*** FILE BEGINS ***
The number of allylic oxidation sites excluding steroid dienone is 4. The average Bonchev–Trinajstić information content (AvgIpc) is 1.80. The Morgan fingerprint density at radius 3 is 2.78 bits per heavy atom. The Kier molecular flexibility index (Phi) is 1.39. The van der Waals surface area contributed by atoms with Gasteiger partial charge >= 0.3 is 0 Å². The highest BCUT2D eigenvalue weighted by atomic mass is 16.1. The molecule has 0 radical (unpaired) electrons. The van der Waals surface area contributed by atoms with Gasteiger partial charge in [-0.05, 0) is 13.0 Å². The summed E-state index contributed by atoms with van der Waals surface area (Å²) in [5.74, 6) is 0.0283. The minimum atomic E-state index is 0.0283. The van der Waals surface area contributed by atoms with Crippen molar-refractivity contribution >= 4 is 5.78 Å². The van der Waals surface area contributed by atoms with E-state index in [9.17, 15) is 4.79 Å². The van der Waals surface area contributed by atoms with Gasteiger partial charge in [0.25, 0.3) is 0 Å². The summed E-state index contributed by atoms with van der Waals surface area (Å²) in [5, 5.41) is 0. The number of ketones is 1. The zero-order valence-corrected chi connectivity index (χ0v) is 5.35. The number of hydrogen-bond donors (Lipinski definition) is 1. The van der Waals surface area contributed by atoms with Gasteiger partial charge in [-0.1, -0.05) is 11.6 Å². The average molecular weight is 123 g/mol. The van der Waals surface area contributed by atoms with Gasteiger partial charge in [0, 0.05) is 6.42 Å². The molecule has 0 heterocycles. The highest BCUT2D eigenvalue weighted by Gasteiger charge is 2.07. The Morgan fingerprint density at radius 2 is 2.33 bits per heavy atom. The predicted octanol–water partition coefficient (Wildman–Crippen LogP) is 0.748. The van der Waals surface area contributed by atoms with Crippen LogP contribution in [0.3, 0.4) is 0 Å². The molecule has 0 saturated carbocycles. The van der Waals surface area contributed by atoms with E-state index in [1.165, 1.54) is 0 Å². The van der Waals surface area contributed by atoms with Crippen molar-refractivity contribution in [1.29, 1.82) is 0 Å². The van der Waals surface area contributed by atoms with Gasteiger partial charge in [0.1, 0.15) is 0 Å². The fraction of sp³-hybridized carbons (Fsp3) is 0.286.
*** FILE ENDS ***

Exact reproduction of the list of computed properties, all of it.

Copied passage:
The number of allylic oxidation sites excluding steroid dienone is 4. The average Bonchev–Trinajstić information content (AvgIpc) is 1.80. The Morgan fingerprint density at radius 3 is 2.78 bits per heavy atom. The Kier molecular flexibility index (Phi) is 1.39. The van der Waals surface area contributed by atoms with Gasteiger partial charge >= 0.3 is 0 Å². The highest BCUT2D eigenvalue weighted by atomic mass is 16.1. The molecule has 0 radical (unpaired) electrons. The van der Waals surface area contributed by atoms with Gasteiger partial charge in [-0.05, 0) is 13.0 Å². The summed E-state index contributed by atoms with van der Waals surface area (Å²) in [5.74, 6) is 0.0283. The minimum atomic E-state index is 0.0283. The van der Waals surface area contributed by atoms with Crippen molar-refractivity contribution >= 4 is 5.78 Å². The van der Waals surface area contributed by atoms with E-state index in [9.17, 15) is 4.79 Å². The van der Waals surface area contributed by atoms with Gasteiger partial charge in [0.25, 0.3) is 0 Å². The summed E-state index contributed by atoms with van der Waals surface area (Å²) in [5, 5.41) is 0. The number of ketones is 1. The zero-order valence-corrected chi connectivity index (χ0v) is 5.35. The number of hydrogen-bond donors (Lipinski definition) is 1. The van der Waals surface area contributed by atoms with Gasteiger partial charge in [-0.1, -0.05) is 11.6 Å². The average molecular weight is 123 g/mol. The van der Waals surface area contributed by atoms with Gasteiger partial charge in [0, 0.05) is 6.42 Å². The molecule has 0 heterocycles. The highest BCUT2D eigenvalue weighted by Gasteiger charge is 2.07. The Morgan fingerprint density at radius 2 is 2.33 bits per heavy atom. The predicted octanol–water partition coefficient (Wildman–Crippen LogP) is 0.748. The van der Waals surface area contributed by atoms with Crippen LogP contribution in [0.3, 0.4) is 0 Å². The molecule has 0 saturated carbocycles. The van der Waals surface area contributed by atoms with E-state index in [1.165, 1.54) is 0 Å². The van der Waals surface area contributed by atoms with Crippen molar-refractivity contribution in [1.29, 1.82) is 0 Å². The van der Waals surface area contributed by atoms with Gasteiger partial charge in [0.1, 0.15) is 0 Å². The fraction of sp³-hybridized carbons (Fsp3) is 0.286.